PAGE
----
that leaves out the coming units under construction and many more announced especially at Eddy Commons, the retirement community built at Holy Corss, the condos downtown Mishawaka and South Bend. It also doesn’t consider the newly built rental apartments at Irish Row and Eddy Commons, the new construction siongle family homes along Notre Dame Avenue, or the new and recently built villas in neighborhoods throughout Granger.
So the question is … How big is the demand for Notre Dame condos?
In five years we’ve seen the doubling of supply of condos near campus with slowed but continuing development. Is this a response to a real demand or is it speeculative? Is the University increasing enrollment and faculty numbers so more people want quality housing near the school? Was it reflective of the heightened interest in real estate as an investment seen at the height of the bubble? Do purchases wax and wane with enthusiasm for a certain sports team? Were these projects with long lead times that missed the market?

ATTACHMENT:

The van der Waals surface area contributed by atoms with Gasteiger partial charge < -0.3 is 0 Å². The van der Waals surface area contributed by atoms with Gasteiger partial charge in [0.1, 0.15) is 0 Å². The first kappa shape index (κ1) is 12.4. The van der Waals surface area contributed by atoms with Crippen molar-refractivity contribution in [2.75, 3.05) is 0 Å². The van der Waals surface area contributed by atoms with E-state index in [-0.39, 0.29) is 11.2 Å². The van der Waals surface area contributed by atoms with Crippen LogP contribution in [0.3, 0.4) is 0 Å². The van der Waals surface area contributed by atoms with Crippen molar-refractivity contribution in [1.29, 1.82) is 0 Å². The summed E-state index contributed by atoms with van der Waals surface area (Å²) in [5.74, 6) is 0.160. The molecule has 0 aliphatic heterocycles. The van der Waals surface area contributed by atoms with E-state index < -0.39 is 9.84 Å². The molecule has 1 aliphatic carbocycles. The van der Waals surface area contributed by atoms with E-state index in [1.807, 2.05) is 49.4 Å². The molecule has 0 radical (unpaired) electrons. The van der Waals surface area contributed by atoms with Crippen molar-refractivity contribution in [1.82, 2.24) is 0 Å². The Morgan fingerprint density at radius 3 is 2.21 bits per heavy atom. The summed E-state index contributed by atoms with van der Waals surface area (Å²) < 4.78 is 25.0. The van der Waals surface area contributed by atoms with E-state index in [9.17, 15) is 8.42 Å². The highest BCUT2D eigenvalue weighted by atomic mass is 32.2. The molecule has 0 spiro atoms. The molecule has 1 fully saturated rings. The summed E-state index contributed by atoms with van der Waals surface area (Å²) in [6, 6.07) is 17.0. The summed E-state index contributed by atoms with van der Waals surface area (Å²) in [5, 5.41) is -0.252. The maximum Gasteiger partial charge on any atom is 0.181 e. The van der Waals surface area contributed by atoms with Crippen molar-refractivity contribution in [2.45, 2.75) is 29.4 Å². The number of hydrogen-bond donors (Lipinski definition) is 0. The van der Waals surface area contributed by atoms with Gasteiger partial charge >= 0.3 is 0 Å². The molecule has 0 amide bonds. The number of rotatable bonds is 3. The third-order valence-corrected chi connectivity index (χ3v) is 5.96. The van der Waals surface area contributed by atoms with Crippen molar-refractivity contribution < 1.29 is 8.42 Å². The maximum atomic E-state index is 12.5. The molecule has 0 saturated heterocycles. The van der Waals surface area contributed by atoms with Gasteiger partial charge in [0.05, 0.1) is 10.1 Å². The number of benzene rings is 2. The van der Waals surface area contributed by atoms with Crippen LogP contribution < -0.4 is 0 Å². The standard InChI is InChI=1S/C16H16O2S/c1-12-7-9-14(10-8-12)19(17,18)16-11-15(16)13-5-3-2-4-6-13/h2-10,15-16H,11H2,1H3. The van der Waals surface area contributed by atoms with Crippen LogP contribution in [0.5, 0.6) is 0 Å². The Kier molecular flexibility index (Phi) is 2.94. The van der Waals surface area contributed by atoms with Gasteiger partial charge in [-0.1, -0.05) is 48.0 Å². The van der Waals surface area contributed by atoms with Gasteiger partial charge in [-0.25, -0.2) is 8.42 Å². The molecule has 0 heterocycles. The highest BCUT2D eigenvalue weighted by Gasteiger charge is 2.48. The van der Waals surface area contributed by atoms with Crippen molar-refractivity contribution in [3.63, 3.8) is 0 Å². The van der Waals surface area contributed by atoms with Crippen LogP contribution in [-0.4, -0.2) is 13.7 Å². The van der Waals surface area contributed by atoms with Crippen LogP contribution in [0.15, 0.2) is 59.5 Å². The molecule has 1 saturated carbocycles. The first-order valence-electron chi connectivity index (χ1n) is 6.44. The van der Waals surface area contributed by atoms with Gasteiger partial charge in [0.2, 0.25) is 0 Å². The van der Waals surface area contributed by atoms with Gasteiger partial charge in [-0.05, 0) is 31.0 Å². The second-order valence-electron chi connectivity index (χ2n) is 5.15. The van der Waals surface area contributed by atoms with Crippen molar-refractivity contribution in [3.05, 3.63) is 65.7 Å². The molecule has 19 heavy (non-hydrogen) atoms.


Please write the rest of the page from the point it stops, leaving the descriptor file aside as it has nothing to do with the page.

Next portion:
I think it’s more complex than any simple answer, but each of those questions gets to the issue from a different angle. If you’re a buyer, investor or seller it’s important to think about the whole condo market, but it’s more important to understand the nuances of the developments – which meet your needs and which will be best when it’s time to resell. There are huge differences in the different condo communities – freestanding, 4-plexes or 16 to a buildings, attached garages, tandem garages, no garages, single level or 3-story, stones throw from campus or a 5 minute drive, $140,000 or $440,000, which have units reselling at a loss and which are still selling well,